Re: New Area 51 Photos

Message posted by lone wolf on January 31, 2005 at 20:49:45 PST:

Astia 100F is much lower contrast than Provia 100F. Even when Astia 100F is pushed one stop, it is still lower contrast. However, I don't view the lower contrast as a bad thing. The contrast seems to fit film scanners nicely. Assuming your scanner is at least 12 bits, you can simply run your scanner software in autolevel mode and lower contrast will be compensated.

I can tell you that Astia 100f grain is just barely visible on a 4000 ppi film scanner. I did a scan of a camo dude truck with a 50mm lens and was able to process the image well enough to see items on the dash. This is the same film I used to get photos of a SU-27 coming out of Groom. Not great photos since the plane was 14 miles away and very high, but the film had enough resolution to recover some tiny images, about 100 pixels wide, that were good enough to identify the plane.

Normally film gets grainy as it is pushed, but I haven't seen an increase in grain for one stop on Astia. Provia 100F has substantial grain if pushed one stop. I don't use Provia 100F pushed.

In the Fuji slide film family, Velvia has a magnenta cast, provia has a blue cast, and astia has a slight cyan cast. [You might find different opinions on the net.] Velvia has the most color saturation, while Provia and Astia have less. I believe Astia can resolve 150 lines per mm, but Fuji never says how they get that number. It certainly isn't with a camera lens. I believe autofocus cameras reach about 30 lpmm.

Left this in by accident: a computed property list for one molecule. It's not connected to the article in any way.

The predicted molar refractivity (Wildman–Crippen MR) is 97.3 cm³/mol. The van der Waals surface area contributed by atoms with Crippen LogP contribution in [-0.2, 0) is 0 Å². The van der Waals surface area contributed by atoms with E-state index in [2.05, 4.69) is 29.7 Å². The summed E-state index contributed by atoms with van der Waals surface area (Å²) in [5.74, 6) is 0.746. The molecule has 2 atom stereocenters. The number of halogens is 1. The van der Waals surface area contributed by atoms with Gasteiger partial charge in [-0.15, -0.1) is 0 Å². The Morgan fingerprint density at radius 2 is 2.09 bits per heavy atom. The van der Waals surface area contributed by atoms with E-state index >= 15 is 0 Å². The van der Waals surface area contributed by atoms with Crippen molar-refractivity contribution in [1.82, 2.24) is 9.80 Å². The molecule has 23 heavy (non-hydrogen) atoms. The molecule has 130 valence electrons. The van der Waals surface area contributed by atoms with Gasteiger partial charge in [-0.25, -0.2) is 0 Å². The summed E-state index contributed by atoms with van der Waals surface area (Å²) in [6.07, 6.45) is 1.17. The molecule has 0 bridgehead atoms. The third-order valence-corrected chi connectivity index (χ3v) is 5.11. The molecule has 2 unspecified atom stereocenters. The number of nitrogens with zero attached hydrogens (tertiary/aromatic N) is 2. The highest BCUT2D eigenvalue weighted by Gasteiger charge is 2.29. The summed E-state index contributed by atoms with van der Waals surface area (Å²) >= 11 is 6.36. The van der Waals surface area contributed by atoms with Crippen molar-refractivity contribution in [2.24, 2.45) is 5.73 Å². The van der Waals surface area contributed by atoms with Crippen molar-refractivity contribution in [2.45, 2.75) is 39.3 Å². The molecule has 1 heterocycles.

It is only on TIkaboo and TTR long distance photography where you need the contrast. I did a test roll of Astia pushed two stops and the sharpness suffered. [I don't know if the lab screwed up as I only did one roll. You never know.] I'm going to try a test roll at 1.5 stops.

Note that as you increase the contrast of the film by pushing it, you also decrease the grain magnification created by the scannning process. This sounds counterintuitive, but here is why it works that way. The more you need to increase the contrast by moving the low and high limits of the scanner (based on the histogram), the more the grain gets magnified. This is one reason why print film tends to look grainy when scanned since print film gets its contrast magnified greatly to produce a reasonable image. [It is the same reason that print film has a larger latitude than slide film.] If the image on the film has more contrast, then you don't need to move the scan low and high limit inward as much, so you are doing less grain magnification. Obviously, there is some sweet spot.

In Reply to: Re: New Area 51 Photos posted by Trevor on January 31, 2005 at 12:54:48 PST:


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